One of the strongest lines of evidence in favor of the Catholic faith was, for me, the fact that the early Church seemed so very “Catholic” in its doctrine and worship. As part of my study, I read the writings of the early Church Fathers, those Christian writers and scholars who lived from the first through the fifth centuries. Several of them were actually disciples (students) of the apostles themselves, and some were taught by those who had known the apostles. As I read their descriptions of early Church life and faith, I couldn’t help noticing how “Catholic” the early Church seemed, and how unlike Protestantism it appeared. The writings of these early Christians are filled with “Catholic” ideas and practices, which had been taught to them by the apostles. This, I saw, is the Ancient Faith. This is the faith that many of these early Christians were martyred for. This is the Church established and sustained by Christ himself, over which the gates of hell will never prevail (Matt.16:18). I’m glad and grateful to be a part of Christ’s Church, where the Christian faith resides in its fullness.**

God bless,

Don
+T+


#8

There is no objective way to say which Protestant is right. Calvin and Luther and Wesley and Dr X and Dr Y and Dr Z all know their Hebrew and Greek and Latin equally well. They have all memorized the Bible equally well. They are all equally equal, but yet, they can’t agree on what a verse means. Why?!?! :eek:

Take baptism as an example. On the surface it’s just something you do because Jesus said so, and it doesn’t really matter to your salvation in the end. You’ll get to heaven regardless. Beneath the surface we’re talking about how sins are forgiven! Hello, it’s about the forgiveness of sins! I think that matters, dude! :eek:

Either (1) God set it up for confusion and purposely HID the right answer from us so we’ll never know if we got it, or (2) someone does have the right answer and we can know what it is.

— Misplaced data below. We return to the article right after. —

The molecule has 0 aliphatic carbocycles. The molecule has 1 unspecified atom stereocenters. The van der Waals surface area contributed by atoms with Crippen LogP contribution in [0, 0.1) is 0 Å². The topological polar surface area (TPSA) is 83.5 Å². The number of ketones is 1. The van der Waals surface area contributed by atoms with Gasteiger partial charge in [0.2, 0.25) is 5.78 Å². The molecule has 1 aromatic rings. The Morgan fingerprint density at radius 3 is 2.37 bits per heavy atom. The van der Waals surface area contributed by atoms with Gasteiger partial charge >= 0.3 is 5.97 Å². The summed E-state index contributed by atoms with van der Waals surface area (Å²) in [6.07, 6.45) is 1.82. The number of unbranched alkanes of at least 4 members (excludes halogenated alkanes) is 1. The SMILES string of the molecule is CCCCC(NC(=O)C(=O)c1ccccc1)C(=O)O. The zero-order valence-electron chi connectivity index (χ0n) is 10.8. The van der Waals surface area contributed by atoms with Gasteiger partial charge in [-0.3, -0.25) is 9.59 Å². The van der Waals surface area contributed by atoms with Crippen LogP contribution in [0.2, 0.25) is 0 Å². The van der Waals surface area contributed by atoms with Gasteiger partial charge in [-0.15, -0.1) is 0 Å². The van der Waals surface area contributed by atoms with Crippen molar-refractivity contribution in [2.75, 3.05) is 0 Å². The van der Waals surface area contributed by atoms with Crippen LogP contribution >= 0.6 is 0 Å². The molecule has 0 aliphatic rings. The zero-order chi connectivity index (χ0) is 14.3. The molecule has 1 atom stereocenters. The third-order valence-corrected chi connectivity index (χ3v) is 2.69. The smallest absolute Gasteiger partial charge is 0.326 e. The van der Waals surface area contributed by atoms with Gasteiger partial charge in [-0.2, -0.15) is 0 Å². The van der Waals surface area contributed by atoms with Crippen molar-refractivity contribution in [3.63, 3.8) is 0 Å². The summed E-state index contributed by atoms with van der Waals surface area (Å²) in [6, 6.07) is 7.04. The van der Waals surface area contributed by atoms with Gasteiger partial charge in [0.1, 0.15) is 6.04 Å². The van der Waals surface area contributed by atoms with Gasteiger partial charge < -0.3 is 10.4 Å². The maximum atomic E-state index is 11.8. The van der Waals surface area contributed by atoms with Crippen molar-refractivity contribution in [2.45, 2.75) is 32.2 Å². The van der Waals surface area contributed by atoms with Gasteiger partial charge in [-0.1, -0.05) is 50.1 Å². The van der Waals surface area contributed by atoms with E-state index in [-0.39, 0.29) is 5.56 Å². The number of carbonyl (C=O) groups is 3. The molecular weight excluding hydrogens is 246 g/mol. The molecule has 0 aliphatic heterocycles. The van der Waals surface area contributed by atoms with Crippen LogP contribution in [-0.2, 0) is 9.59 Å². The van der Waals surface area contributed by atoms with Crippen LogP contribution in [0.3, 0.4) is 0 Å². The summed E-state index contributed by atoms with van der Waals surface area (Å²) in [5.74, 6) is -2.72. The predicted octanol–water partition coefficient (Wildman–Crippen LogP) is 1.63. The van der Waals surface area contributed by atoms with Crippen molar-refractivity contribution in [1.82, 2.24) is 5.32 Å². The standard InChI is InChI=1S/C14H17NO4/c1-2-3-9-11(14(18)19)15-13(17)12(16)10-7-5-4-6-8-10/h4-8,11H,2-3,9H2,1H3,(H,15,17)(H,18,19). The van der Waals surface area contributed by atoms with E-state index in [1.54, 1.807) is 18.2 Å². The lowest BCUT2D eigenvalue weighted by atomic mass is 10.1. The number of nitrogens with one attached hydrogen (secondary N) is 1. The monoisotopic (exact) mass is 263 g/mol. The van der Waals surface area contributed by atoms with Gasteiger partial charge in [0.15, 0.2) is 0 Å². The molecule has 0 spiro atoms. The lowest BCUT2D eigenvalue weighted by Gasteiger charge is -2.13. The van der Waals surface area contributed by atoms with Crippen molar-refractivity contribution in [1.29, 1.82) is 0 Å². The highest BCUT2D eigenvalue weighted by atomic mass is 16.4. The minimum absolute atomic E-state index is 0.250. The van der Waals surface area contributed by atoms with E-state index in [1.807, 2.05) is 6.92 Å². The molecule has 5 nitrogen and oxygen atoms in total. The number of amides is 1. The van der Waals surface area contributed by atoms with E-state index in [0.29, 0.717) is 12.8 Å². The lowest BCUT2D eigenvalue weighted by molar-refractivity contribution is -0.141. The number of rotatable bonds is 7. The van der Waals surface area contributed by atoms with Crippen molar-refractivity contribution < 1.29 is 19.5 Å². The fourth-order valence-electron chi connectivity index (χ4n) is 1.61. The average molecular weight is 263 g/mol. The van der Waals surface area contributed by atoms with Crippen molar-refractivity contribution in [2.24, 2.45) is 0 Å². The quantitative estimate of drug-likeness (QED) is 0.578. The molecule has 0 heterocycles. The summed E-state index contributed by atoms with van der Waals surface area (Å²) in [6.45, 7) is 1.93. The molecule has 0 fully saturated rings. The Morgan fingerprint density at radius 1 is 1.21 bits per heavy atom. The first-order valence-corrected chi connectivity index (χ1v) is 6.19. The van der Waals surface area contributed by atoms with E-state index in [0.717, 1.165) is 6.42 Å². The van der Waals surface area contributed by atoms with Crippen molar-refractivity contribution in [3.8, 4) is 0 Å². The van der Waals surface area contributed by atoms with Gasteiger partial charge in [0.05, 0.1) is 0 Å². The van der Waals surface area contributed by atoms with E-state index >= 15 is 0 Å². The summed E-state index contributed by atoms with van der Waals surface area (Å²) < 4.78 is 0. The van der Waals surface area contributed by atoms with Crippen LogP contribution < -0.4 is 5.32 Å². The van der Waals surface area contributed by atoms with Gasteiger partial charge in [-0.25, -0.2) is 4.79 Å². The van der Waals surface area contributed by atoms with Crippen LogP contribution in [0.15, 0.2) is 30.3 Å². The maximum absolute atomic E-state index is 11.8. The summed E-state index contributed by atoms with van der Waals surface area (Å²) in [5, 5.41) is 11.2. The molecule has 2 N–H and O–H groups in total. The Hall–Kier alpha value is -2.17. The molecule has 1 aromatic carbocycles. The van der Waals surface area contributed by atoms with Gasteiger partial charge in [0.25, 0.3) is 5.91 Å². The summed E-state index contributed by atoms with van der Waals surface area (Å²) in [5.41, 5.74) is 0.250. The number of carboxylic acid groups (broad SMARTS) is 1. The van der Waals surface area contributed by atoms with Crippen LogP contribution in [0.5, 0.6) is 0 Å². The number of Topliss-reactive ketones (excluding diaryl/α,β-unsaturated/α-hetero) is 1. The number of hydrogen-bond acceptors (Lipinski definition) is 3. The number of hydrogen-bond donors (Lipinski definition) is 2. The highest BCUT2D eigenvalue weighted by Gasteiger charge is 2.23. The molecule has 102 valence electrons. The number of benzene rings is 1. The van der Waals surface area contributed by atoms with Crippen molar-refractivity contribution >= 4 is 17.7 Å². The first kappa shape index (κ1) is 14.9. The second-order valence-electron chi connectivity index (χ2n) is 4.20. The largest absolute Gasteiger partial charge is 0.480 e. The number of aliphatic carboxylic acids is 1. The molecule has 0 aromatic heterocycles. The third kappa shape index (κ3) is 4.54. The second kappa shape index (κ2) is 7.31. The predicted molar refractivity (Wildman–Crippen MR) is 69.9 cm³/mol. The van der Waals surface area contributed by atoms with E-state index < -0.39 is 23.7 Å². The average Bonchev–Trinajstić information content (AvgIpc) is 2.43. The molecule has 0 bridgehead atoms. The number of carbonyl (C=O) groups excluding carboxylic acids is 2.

For a long time I went with #1, that we can never know for sure the right answer, but not anymore. Not anymore. The more I learn about church history the more I believe in #2, that there is a right answer and we can know it, and that leads me to the Roman Catholic Church.

i’m also wondering why those who have left the church decided to leae. what was it about the church or it’s teachings?

I’ve made a friend going the other way – out of the Catholic Church into a Calvary Chapel. His reason for leaving is that the Catholics don’t “feed the flock.” The homilies are disgustingly short in duration and mostly void of any “meat.” Easily one-third of the congregation departs mass the moment they consume their eucharistic wafers. Mass is still going but, boom, they’re out the door. You NEVER see that in a Protestant church. :eek: Few Catholics are interested in Bible study. Between two parishes there are some 12 thousand registered families, and easily 10 thousand adults total come to mass over a given weekend. Between those same parishes there are but a few dozen people total showing up for Bible study in any given week. Thousands down to dozens.

So who loves God more, eh? It looks like the Calvary Chapel people. That’s why he left. I can’t criticize him for doing it.


#9

thanks guys. i’ll be checking out the links too. anyone else got a story?


#10